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The National Consumer Voice for Quality Long-Term Care

January 31, 2011

Take Action Now to Save CLASS!

The House will vote TOMORROW to end the CLASS long-term care services program without offering an alternative. CLASS is a voluntary, fiscally responsible program that would provide a cash benefit to people needing care at home, regardless of income or pre-existing conditions. Though it is not perfect, it is a critical first step to build upon. Without CLASS, millions of seniors, people with disabilities, and their families will be forced to spend-down their life savings, go too soon into expensive nursing homes, and overburden caregivers.

Tell your representative to vote NO on CLASS repeal HR 1171!

Call 1-855-218-2109 to talk to your representative and take action TODAY!

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Home Care Consumers Nationwide Invited to Share Their Experience

The Consumer Voice is working with a number of organizations across the country to improve the quality of home care in California, New Mexico, Ohio, Vermont, Virginia and nationwide. We can’t accomplish this without hearing directly from the people who are actually receiving services and care at home. To do that we are seeking home care consumers from across the country who are willing share their experiences. We want to know what consumers think makes for good care and services at home.

If you are a consumer receiving services or supports in your home from a paid caregiver and are interested in sharing your ideas, or if you know of a consumer interested in sharing their ideas, there are two easy and convenient ways for consumers to get involved:

1. Participate in a short (30 minute) phone interview. Someone will call the consumer at a time that is good for them and ask a few questions. If interested, contact Alia Murphy, Associate, Long-Term Care Ombudsman Program at 202-332-2275 ext. 222 or amurphy@theconsumervoice.org.

2. Take a short (30 minute) survey online or print a hard-copy version to fill out and return to the Consumer Voice.

Participation will not affect your care or any benefits you receive; all feedback will be kept confidential unless you give permission to share your information. Information from consumers will be used to write an important report for policymakers with recommendations about how to make home care better in California, New Mexico, Ohio, Vermont, Virginia and nationwide.

More information about sharing consumer experiences or becoming a volunteer to conduct consumer interviews is available on the Consumer Voice website.

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Chairman Bernie Sanders Introduces Older Americans Act Reauthorization

On Wednesday, January 26th, Senator Bernie Sanders (I-VT) introduced a bill to reauthorize the Older Americans Act, which includes provisions for the improvements to the long-term care ombudsman program and support for Meals on Wheels and other essential programs. Both NASOP and the National Consumer Voice for Quality Long-Term Care are supporting the reauthorization bill.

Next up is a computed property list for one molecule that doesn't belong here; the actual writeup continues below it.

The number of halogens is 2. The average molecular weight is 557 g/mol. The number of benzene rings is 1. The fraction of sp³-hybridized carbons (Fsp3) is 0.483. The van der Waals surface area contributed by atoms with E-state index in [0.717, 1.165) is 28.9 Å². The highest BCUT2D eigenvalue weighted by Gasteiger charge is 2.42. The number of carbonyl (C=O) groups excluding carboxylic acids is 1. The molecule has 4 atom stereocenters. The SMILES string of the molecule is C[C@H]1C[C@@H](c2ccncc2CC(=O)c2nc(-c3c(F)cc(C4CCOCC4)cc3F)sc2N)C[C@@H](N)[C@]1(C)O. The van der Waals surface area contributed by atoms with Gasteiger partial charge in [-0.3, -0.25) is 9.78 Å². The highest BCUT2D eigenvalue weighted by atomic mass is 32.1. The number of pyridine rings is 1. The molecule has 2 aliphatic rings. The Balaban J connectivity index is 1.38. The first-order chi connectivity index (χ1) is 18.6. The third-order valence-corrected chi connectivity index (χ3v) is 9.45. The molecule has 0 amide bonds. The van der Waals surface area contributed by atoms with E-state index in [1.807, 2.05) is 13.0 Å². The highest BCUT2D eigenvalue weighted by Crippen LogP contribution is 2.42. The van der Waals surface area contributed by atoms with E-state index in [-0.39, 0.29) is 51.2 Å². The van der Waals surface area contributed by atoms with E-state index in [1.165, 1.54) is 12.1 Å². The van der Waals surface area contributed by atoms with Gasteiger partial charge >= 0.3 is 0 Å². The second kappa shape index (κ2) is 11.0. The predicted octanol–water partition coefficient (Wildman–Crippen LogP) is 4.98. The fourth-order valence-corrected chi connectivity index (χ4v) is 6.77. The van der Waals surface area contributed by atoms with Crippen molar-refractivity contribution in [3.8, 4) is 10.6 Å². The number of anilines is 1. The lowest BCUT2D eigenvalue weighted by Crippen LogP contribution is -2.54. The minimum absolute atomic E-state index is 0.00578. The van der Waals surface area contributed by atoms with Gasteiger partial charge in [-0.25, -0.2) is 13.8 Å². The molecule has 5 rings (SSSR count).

For more information, visit Senator Sanders’ website.

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Kathy Greenlee Receives Award from SAGE

Kathy Greenlee, Assistant Secretary for Aging at the US Department of Health and Human Services, received the Excellence in Aging Award from Services & Advocacy for GLBT Elders (SAGE). The award, given by SAGE in partnership with The National Gay and Lesbian Task Force, honors organizations and individuals committed to improving the lives of lesbian, gay, bisexual and transgender (LGBT) older adults. The award was presented at the Creating Change conference in Baltimore, Maryland on January 27, 2012.

"SAGE is proud to honor Assistant Secretary Greenlee for her unswerving commitment to improve the quality of life for all older people, including LGBT elders across the country," said Michael Adams, Executive Director of SAGE. "This inclusive approach, which embraces LGBT older people as an important part of the nation's aging mosaic, cannot be taken for granted—in fact it is the essence of leadership. Assistant Secretary Greenlee's insistence on including LGBT older people in the U.S. Administration on Aging's vision for supporting those elders in greatest economic and social need is making a tremendous difference for the LGBT community all across the country. SAGE and our constituents are profoundly grateful."

For more information, visit SAGE’s website.

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Florida Lawmakers Unveil Bills to Reform Homes for Elderly and Mentally Ill

With rampant abuse across the state and reports of frail elders living in squalor and dangerous conditions, Florida legislators have introduced dual bills that would crack down on elder abuse across the state.

“[The state] wasn’t doing its job,” said Sen. Nan Rich, a Weston Democrat and vice chair of the Children, Families and Elder Affairs Committee. “They were not enforcing the regulations, and not closing down facilities that didn’t correct the violations and abuse.”

The bills would shut down homes when residents die from poor care and ban the caretakers from the industry. It would also strip some power from Florida’s regulator, the Agency for Health Care Administration, which has drawn fire for failing to close troubled homes, even after caretakers were found abusing residents to death.

For more information, read the article in the Miami Herald.